Habakkuk was a contemporary of Jeremiah’s. He, too, warned that the Chaldeans, God’s chosen instruments of judgement, would conquer Jerusalem. Habakkuk’s prophecy dates from 600 BC. In the first part of today’s reading, the prophet laments what he sees as evil winning over good, but, in the second half, the Lord answers Habakkuk by saying that He ends trials at the appointed time, therefore, we are not to lose heart in our suffering.

Habakkuk 1:1-4; 2:1-4

1:1 The oracle that the prophet Habakkuk saw.

1:2 O LORD, how long shall I cry for help, and you will not listen? Or cry to you “Violence!” and you will not save?

1:3 Why do you make me see wrong-doing and look at trouble? Destruction and violence are before me; strife and contention arise.

1:4 So the law becomes slack and justice never prevails. The wicked surround the righteous– therefore judgment comes forth perverted.

2:1 I will stand at my watchpost, and station myself on the rampart; I will keep watch to see what he will say to me, and what he will answer concerning my complaint.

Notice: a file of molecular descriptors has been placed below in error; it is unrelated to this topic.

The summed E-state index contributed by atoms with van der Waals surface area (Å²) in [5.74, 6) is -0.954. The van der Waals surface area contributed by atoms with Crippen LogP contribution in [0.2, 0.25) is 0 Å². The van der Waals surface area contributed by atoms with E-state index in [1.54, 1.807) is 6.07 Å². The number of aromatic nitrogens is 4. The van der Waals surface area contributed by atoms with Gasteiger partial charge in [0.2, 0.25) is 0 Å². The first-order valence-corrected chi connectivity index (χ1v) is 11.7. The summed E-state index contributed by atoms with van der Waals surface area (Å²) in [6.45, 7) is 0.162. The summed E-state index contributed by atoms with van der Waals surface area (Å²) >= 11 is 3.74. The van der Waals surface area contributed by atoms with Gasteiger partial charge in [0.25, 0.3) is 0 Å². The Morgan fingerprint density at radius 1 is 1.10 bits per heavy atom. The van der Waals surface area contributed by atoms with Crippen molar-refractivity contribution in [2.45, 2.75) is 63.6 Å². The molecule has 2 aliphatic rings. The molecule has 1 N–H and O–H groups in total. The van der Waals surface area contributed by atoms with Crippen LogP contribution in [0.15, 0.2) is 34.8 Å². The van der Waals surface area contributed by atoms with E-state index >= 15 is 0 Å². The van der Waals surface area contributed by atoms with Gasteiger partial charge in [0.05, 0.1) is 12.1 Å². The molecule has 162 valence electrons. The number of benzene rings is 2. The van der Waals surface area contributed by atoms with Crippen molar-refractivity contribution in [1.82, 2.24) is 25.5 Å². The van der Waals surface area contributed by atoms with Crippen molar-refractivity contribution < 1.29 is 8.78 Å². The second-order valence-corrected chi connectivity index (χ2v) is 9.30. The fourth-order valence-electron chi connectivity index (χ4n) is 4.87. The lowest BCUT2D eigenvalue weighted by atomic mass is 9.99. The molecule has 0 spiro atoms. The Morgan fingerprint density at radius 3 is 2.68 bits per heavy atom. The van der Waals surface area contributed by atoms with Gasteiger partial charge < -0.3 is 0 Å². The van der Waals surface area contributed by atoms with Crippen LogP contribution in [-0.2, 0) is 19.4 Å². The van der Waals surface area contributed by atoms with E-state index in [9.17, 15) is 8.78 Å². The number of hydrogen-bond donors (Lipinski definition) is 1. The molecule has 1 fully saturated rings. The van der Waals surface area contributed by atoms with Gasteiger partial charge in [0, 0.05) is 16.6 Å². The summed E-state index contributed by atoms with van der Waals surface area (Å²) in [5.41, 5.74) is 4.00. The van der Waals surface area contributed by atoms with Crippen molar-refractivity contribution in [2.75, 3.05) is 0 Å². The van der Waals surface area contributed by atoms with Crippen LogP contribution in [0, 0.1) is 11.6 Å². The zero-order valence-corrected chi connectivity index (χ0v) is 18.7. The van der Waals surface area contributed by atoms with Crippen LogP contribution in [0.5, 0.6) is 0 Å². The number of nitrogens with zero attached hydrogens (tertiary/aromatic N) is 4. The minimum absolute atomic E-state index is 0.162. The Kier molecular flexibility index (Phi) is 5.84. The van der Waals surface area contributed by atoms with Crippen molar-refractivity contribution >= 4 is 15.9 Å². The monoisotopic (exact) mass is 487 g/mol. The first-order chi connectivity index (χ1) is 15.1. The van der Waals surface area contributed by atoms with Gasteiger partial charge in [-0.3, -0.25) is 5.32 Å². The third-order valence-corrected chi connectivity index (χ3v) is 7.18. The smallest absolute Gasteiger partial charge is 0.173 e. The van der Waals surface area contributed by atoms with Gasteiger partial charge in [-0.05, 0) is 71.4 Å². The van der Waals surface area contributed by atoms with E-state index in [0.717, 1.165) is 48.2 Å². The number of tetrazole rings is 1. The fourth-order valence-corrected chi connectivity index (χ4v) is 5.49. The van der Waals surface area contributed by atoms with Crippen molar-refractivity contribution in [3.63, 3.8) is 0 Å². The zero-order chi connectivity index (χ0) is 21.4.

2:2 Then the LORD answered me and said: Write the vision; make it plain on tablets, so that a runner may read it.

2:3 For there is still a vision for the appointed time; it speaks of the end, and does not lie. If it seems to tarry, wait for it; it will surely come, it will not delay.

2:4 Look at the proud! Their spirit is not right in them, but the righteous live by their faith.

Psalm

We have more from Psalm 119, earlier verses from which were read two weeks ago on the Eighteenth Sunday after Trinity. David intended for this lengthy Psalm to be memorised. It is said that each verse of it can either warm or censure our hearts.

Psalm 119:137-144